The World Bank (WB) approved an additional US$177 million with the overall aim to increase reliable, low-cost electricity supply in Bangladesh, agencies report. The additional financing will enable the completion of construction of a 335 megawatt combined cycle power plant at Siddhirganj, near Dhaka, said a WB press release.
The combined cycle technology allows the plant to produce higher energy with lower gas consumption. This cleaner technology reduces carbon emission while ensuring higher thermal efficiency. The plant will deliver at least 2.49 billion kWh annually, which accounts for 6 percent of the total electricity delivered to the national grid. “This additional financing will add new power generation capacity for Bangladesh and increase efficient use of its domestic gas supplies,” said Martin Rama, acting WB country director for Bangladesh.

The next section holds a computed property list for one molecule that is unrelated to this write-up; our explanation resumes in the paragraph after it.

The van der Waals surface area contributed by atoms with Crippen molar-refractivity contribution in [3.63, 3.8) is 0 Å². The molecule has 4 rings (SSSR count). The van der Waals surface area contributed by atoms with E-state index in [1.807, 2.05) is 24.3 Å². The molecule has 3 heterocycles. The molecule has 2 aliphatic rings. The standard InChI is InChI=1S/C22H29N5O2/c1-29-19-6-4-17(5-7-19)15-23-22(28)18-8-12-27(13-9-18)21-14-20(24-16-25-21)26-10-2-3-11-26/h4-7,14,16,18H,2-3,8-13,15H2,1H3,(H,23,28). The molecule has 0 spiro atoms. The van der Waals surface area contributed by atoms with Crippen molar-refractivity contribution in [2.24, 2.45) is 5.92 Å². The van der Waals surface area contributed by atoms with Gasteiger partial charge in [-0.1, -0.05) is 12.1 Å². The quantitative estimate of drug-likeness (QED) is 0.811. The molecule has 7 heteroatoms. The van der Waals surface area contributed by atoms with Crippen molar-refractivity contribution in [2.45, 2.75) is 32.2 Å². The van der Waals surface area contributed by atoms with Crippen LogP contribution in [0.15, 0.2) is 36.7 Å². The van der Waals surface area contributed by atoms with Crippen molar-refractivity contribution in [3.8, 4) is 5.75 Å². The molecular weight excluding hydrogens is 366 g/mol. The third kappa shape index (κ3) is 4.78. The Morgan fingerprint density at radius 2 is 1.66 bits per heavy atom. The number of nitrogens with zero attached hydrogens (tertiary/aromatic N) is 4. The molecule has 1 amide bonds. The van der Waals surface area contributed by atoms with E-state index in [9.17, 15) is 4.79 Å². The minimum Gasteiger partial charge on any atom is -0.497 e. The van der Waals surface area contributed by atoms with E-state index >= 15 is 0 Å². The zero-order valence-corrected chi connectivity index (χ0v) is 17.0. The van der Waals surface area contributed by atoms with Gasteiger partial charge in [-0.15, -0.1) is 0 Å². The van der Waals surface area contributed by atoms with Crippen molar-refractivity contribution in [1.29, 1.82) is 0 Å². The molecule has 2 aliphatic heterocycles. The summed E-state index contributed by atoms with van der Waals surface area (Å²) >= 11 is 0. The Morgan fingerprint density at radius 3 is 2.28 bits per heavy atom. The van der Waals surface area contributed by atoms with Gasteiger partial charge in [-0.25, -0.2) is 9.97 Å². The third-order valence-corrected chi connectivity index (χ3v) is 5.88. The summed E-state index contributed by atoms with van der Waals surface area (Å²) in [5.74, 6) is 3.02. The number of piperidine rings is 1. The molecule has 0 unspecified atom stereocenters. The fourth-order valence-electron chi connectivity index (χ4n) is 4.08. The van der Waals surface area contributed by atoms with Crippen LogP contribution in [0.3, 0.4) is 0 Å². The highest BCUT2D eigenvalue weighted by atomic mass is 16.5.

In 2008, the WB provided $350 million to construct a 300 megawatt gas turbine power plant in Siddhirganj. In the face of increasing power demand and gas shortages, the government decided to convert the peaking power plant to an energy-efficient 335 megawatt combined cycle power plant. The additional financing will fill the financing gap for constructing the power plant.
The plant is expected to start commercial operation in 2016. “According to the 2013 World Bank Enterprise Survey, power outages resulted in an output loss of nearly 3 percent of GDP in that year. About 65 percent of Bangladeshi firms invest in back-up generation, adding costs to doing business. Moreover, the demand for energy is projected to rise nearly five-fold by 2030,” said Md. Iqbal, Task Team Leader, Siddhirganj Power Project, World Bank.
In addition to financing the construction of the power plant, the project will also help strengthen the institutional capacity of the three implementing agencies: Gas Transmission Company Limited (GTCL), Electricity Generation Company of Bangladesh (EGCB), and Power Grid Company of Bangladesh (PGCB).